lemon lawsLuckily for consumers, there are laws in place that protect car buyers from the risk of purchasing a car that is absurdly unreliable when they’re guaranteed a typical vehicle that should operate fine given basic maintenance. Even if a car’s issues are covered by a warranty, vehicle owners would still be vulnerable to dealerships’ refusing to honor that warranty or from the possibility that the car must keep being taken back for the same repairs against and again. Both federal and local laws cover these potential issues, and it’s likely that they can offer you a remedy to your situation. Read on to figure out what lemon laws are and how they work.

The most fundamental lemon law in the United States of America is called the Magnuson-Moss Warranty Act, which was passed by Congress in 1975. The act covers warranties in general, including the warranties commonly placed on new cars. This act isn’t your only protection against faulty new cars, however.

In addition, every single state has its own lemon laws, which generally extend your protection even further, though the extent of that protection depends on which state you’re living in.

lemon2First, more on the Magnuson-Moss Act. At the time of the law’s passing, there was widespread abuse throughout the states of the warranty system and warranty provisions. Companies were as likely to attempt to wriggle out of supposed warranties with misleading jargon and blatant disregard as they were to honor whatever warranty they promised. Products were also commonly sold without warranties, while the warranties that were sold in addition often weren’t clear about the actual extent of the coverage. Then getting a warranty enforced was generally made exceedingly difficult as a way of discouraging a customer from pursuing it.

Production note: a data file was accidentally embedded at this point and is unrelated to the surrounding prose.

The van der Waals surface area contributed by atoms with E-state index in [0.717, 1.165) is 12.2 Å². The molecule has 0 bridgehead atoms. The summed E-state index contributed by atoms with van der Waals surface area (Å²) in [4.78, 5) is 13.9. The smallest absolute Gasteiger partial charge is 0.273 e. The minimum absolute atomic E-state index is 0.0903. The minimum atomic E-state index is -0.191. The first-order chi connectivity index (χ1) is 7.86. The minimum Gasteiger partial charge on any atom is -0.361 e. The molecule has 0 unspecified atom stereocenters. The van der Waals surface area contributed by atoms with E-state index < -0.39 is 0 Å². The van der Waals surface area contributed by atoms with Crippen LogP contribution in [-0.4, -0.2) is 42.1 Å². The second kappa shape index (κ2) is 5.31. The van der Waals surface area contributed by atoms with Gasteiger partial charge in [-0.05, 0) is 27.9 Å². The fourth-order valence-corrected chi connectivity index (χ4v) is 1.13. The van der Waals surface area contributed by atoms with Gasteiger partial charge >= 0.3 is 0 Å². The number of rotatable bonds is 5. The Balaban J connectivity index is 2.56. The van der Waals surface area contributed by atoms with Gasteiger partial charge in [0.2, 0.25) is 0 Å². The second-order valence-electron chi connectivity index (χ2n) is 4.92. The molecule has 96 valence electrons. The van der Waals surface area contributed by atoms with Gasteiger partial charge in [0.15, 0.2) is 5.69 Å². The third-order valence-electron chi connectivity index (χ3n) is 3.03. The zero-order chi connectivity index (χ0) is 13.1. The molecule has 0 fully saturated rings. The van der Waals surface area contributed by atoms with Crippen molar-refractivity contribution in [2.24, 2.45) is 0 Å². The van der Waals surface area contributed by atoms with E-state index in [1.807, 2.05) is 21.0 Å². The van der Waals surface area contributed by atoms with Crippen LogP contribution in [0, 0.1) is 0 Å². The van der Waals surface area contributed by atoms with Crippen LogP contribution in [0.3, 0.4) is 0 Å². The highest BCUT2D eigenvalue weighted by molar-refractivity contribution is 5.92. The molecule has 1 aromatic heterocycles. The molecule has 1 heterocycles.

What Magnuson-Moss required was that the fine print of all warranties be immediately available to consumers before the selling of the product. It told manufacturers what needed to be included in the warranty as well. That said, Magnuson-Moss didn’t give consumers complete protection, and it only applied to consumer products that cost more than $5. It doesn’t require that a product come with a warranty either, which means if you buy one without a warranty you’re basically on your own. Still, it required that the following aspects be present in all warranties:

lemon4The warranty has to be designated as either “full” or “limited,” it has to be spelled out clearly and in a way that is reasonably readable, and it has to be available where the consumer can read it before buying. A full warranty implies that a customer can get any parts repaired provided that they didn’t work as advertised (and weren’t broken by the consumer), while a “limited” warratny implies that only under specific, spelled out conditions can a consumer get parts or an entire product replaced.

Then there’s state-wide lemon laws, which vary. California has the strongest lemon laws in the country since its passing of the Song-Beverly Consumer Warranty Act, which requires you to go to a manufacturer’s local representative (generally the dealer) to get a car repaired. If they can’t fix the problem that’s covered under warranty within a reasonable number of tries, you may be eligible for an entire vehicle replacement.